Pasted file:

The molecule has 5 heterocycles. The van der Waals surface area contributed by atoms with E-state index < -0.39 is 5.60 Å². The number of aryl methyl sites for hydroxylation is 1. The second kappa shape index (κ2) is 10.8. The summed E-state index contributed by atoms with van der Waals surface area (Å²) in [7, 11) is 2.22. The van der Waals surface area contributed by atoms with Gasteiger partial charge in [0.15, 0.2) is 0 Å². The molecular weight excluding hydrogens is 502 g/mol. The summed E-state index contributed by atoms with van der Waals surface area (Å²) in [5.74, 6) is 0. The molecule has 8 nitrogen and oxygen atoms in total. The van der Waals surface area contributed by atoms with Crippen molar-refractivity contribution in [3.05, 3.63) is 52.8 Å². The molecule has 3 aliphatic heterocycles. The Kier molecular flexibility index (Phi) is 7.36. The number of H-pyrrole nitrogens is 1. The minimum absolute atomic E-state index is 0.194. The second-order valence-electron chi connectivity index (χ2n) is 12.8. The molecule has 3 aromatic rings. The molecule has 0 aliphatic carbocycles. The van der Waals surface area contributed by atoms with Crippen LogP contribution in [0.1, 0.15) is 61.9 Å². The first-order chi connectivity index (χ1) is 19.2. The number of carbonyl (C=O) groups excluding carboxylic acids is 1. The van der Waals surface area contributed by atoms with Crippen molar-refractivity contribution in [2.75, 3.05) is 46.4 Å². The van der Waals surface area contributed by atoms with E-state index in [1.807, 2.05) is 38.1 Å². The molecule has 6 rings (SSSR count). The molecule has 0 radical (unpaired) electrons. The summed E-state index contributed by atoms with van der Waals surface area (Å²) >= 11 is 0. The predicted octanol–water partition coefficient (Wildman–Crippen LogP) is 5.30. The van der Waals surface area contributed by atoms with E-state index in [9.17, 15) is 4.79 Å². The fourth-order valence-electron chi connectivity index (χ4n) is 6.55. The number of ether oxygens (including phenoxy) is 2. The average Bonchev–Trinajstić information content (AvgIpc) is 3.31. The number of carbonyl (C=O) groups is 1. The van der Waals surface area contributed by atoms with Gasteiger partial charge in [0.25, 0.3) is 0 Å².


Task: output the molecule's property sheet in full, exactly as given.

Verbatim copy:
The molecule has 5 heterocycles. The van der Waals surface area contributed by atoms with E-state index < -0.39 is 5.60 Å². The number of aryl methyl sites for hydroxylation is 1. The second kappa shape index (κ2) is 10.8. The summed E-state index contributed by atoms with van der Waals surface area (Å²) in [7, 11) is 2.22. The van der Waals surface area contributed by atoms with Gasteiger partial charge in [0.15, 0.2) is 0 Å². The molecular weight excluding hydrogens is 502 g/mol. The summed E-state index contributed by atoms with van der Waals surface area (Å²) in [5.74, 6) is 0. The molecule has 8 nitrogen and oxygen atoms in total. The van der Waals surface area contributed by atoms with Crippen molar-refractivity contribution in [3.05, 3.63) is 52.8 Å². The molecule has 3 aliphatic heterocycles. The Kier molecular flexibility index (Phi) is 7.36. The number of H-pyrrole nitrogens is 1. The minimum absolute atomic E-state index is 0.194. The second-order valence-electron chi connectivity index (χ2n) is 12.8. The molecule has 3 aromatic rings. The molecule has 0 aliphatic carbocycles. The van der Waals surface area contributed by atoms with Crippen LogP contribution in [0.1, 0.15) is 61.9 Å². The first-order chi connectivity index (χ1) is 19.2. The number of carbonyl (C=O) groups excluding carboxylic acids is 1. The van der Waals surface area contributed by atoms with Crippen molar-refractivity contribution in [2.75, 3.05) is 46.4 Å². The van der Waals surface area contributed by atoms with E-state index in [1.807, 2.05) is 38.1 Å². The molecule has 6 rings (SSSR count). The molecule has 0 radical (unpaired) electrons. The summed E-state index contributed by atoms with van der Waals surface area (Å²) >= 11 is 0. The predicted octanol–water partition coefficient (Wildman–Crippen LogP) is 5.30. The van der Waals surface area contributed by atoms with E-state index in [9.17, 15) is 4.79 Å². The fourth-order valence-electron chi connectivity index (χ4n) is 6.55. The number of ether oxygens (including phenoxy) is 2. The average Bonchev–Trinajstić information content (AvgIpc) is 3.31. The number of carbonyl (C=O) groups is 1. The van der Waals surface area contributed by atoms with Gasteiger partial charge in [0.25, 0.3) is 0 Å².